Way back at the end of April, we were all being told that Priti Patel would be cleared of all allegations that she bullied civil servants in three separate government departments

Yes, the claim prompted condemnation of the Cabinet Office inquiry process, which is conducted in secret and offers no recourse for complainants.

And Boris Johnson has already been criticised for compromising the process by insisting, before the inquiry had concluded, that he would continue to support Patel.

When This Site published a story about it, I wrote that the courts had yet to hear the case of Sir Philip Rutnam, the former permanent secretary to the Home Office, who had brought a case of constructive dismissal against Ms Patel.

I pointed out that the whole Cabinet Office inquiry process would be brought into question if the courts find against Ms Patel.

Now it seems the result of the inquiry has been delayed by the senior civil servant carrying it out, Helen MacNamara, after she heard evidence supporting Sir Philip’s claims.

Here’s The Independent (because The Times is behind a paywall):

The Times has reported a stand-off between Ms MacNamara, the Cabinet Office’s head of propriety and ethics, and her political masters.

The article suggested the inquiry report will never be published, unless the prime minister is able to say the investigation found no conclusive evidence of bullying, an outcome that Ms MacNamara is resisting.

It would be corrupt if the government suppressed the inquiry’s report to save the blushes of a bullying cabinet member.

If Patel has behaved inappropriately towards civil servants in the Home Office, Department of Work and Pensions and Department of International Trade, then she should be removed from any position of responsibility.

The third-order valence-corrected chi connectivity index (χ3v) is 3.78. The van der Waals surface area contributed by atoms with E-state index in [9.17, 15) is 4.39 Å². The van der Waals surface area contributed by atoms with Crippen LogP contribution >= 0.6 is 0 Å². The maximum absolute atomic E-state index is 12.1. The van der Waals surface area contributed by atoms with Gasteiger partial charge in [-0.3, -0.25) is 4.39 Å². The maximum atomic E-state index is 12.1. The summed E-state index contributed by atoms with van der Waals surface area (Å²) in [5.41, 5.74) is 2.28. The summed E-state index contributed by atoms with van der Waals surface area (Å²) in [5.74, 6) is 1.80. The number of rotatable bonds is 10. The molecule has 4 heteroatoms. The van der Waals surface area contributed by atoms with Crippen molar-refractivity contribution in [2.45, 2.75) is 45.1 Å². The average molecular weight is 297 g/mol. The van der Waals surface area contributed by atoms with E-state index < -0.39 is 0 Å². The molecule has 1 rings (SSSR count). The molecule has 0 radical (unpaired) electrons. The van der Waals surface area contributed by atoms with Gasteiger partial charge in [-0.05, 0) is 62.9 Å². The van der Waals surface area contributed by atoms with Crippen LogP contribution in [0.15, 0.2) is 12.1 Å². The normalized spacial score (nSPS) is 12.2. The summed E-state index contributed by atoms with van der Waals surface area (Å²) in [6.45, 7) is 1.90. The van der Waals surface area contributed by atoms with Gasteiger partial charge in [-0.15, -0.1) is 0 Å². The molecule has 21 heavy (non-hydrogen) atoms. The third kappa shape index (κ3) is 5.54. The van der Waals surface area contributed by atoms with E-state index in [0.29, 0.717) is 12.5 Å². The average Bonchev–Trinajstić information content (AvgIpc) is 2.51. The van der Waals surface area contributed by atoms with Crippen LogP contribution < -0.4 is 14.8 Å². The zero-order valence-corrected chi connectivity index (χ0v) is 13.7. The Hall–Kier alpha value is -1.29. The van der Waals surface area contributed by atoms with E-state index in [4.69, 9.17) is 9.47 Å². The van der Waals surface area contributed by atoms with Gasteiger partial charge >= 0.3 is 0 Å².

Basically, she should be sacked in disgrace.

If Boris Johnson, the prime minister, is shown to have tried to exert undue influence to prevent the facts from reaching the public, then he should resign.

No wonder the Labour Party – and others including the FDA union that represents public service managers – is demanding the report’s release.

And the court case still hasn’t taken place. What will Johnson do about that?

Source: Labour demands release of Priti Patel bullying report, amid claims of ‘political interference’ | The Independent

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I was in Bosnia in the 1990s. Boris Johnson’s comment about Muslims there is an outrage

Boris Johnson: he doesn’t care about Muslims who died 25 years ago. He probably thinks they were just another bunch of heathens. But he’ll watch you die and then talk about you the same way he referred to them.

I don’t care if he wrote it 23 years ago – Boris Johnson should have been apologising to Bosnian Muslims ever since.

Writing about the Srebrenica massacre, which happened 25 years ago today (July 11), Johnson stated in 1997: “They weren’t exactly angels, these Muslims.”

It’s yet another example of England’s Shame being unable to hold his tongue, therefore proving his imbecility to the world.

Let’s go over the details for those who may not be aware of them: a quarter of a century ago, Serbs led by Ratko Mladic murdered 8,000 Muslims who had sought refuge from them in Srebrenica, which the UN was trying to protect with Dutch forces.

Even Johnson has admitted it was the worst massacre on European soil since World War II.

I was in Bosnia in the 1990s and I think I understand why he said Bosnian Muslims weren’t angels.

You see, when violence broke out in the former Yugoslavia, Muslim Bosnia had no army to call its own and therefore no weapons with which to fend off other former Yugoslav countries’ armies of extermination.